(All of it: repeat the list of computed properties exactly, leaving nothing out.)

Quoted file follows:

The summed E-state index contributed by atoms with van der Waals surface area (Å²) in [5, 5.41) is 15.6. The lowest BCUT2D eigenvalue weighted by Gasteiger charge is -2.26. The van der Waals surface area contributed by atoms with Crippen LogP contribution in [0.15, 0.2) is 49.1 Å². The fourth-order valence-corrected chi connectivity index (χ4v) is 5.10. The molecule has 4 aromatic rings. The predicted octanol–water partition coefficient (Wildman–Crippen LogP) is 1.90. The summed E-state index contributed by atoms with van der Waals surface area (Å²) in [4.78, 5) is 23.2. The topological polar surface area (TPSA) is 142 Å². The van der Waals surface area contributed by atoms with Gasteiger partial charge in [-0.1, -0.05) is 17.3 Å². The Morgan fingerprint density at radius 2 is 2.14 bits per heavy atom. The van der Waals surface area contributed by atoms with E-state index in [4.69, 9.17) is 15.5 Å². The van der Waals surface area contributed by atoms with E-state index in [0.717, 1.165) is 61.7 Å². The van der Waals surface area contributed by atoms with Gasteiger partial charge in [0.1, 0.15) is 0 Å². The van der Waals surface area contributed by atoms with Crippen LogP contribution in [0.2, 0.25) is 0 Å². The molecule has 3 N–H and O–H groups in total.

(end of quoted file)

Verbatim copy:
The summed E-state index contributed by atoms with van der Waals surface area (Å²) in [5, 5.41) is 15.6. The lowest BCUT2D eigenvalue weighted by Gasteiger charge is -2.26. The van der Waals surface area contributed by atoms with Crippen LogP contribution in [0.15, 0.2) is 49.1 Å². The fourth-order valence-corrected chi connectivity index (χ4v) is 5.10. The molecule has 4 aromatic rings. The predicted octanol–water partition coefficient (Wildman–Crippen LogP) is 1.90. The summed E-state index contributed by atoms with van der Waals surface area (Å²) in [4.78, 5) is 23.2. The topological polar surface area (TPSA) is 142 Å². The van der Waals surface area contributed by atoms with Gasteiger partial charge in [-0.1, -0.05) is 17.3 Å². The Morgan fingerprint density at radius 2 is 2.14 bits per heavy atom. The van der Waals surface area contributed by atoms with E-state index in [4.69, 9.17) is 15.5 Å². The van der Waals surface area contributed by atoms with E-state index in [0.717, 1.165) is 61.7 Å². The van der Waals surface area contributed by atoms with Gasteiger partial charge in [0.1, 0.15) is 0 Å². The van der Waals surface area contributed by atoms with Crippen LogP contribution in [0.2, 0.25) is 0 Å². The molecule has 3 N–H and O–H groups in total.